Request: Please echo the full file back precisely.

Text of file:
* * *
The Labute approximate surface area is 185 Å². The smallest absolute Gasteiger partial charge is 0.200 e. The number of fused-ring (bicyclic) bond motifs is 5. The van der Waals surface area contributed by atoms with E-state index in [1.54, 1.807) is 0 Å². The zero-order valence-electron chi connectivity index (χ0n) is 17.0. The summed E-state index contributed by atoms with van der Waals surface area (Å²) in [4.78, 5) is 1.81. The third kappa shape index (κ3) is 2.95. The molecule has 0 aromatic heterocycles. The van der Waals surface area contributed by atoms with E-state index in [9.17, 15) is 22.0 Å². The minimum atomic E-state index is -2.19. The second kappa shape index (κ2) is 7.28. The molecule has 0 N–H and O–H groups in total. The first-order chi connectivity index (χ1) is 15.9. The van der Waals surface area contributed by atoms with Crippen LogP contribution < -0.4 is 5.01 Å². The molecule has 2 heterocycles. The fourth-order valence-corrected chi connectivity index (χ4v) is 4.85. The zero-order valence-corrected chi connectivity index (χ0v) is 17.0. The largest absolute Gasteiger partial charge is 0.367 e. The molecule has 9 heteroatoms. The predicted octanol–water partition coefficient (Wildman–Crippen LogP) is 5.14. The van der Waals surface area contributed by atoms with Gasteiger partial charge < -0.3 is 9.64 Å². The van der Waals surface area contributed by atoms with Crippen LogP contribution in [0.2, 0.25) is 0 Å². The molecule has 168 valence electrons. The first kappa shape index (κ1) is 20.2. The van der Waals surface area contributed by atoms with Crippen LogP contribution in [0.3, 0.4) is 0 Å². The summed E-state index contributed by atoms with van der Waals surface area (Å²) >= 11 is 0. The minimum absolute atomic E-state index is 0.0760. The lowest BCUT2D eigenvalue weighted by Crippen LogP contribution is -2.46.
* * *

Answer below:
The Labute approximate surface area is 185 Å². The smallest absolute Gasteiger partial charge is 0.200 e. The number of fused-ring (bicyclic) bond motifs is 5. The van der Waals surface area contributed by atoms with E-state index in [1.54, 1.807) is 0 Å². The zero-order valence-electron chi connectivity index (χ0n) is 17.0. The summed E-state index contributed by atoms with van der Waals surface area (Å²) in [4.78, 5) is 1.81. The third kappa shape index (κ3) is 2.95. The molecule has 0 aromatic heterocycles. The van der Waals surface area contributed by atoms with E-state index in [9.17, 15) is 22.0 Å². The minimum atomic E-state index is -2.19. The second kappa shape index (κ2) is 7.28. The molecule has 0 N–H and O–H groups in total. The first-order chi connectivity index (χ1) is 15.9. The van der Waals surface area contributed by atoms with Crippen LogP contribution < -0.4 is 5.01 Å². The molecule has 2 heterocycles. The fourth-order valence-corrected chi connectivity index (χ4v) is 4.85. The zero-order valence-corrected chi connectivity index (χ0v) is 17.0. The largest absolute Gasteiger partial charge is 0.367 e. The molecule has 9 heteroatoms. The predicted octanol–water partition coefficient (Wildman–Crippen LogP) is 5.14. The van der Waals surface area contributed by atoms with Gasteiger partial charge < -0.3 is 9.64 Å². The van der Waals surface area contributed by atoms with Crippen LogP contribution in [0.2, 0.25) is 0 Å². The molecule has 168 valence electrons. The first kappa shape index (κ1) is 20.2. The van der Waals surface area contributed by atoms with Crippen LogP contribution in [0.3, 0.4) is 0 Å². The summed E-state index contributed by atoms with van der Waals surface area (Å²) >= 11 is 0. The minimum absolute atomic E-state index is 0.0760. The lowest BCUT2D eigenvalue weighted by Crippen LogP contribution is -2.46.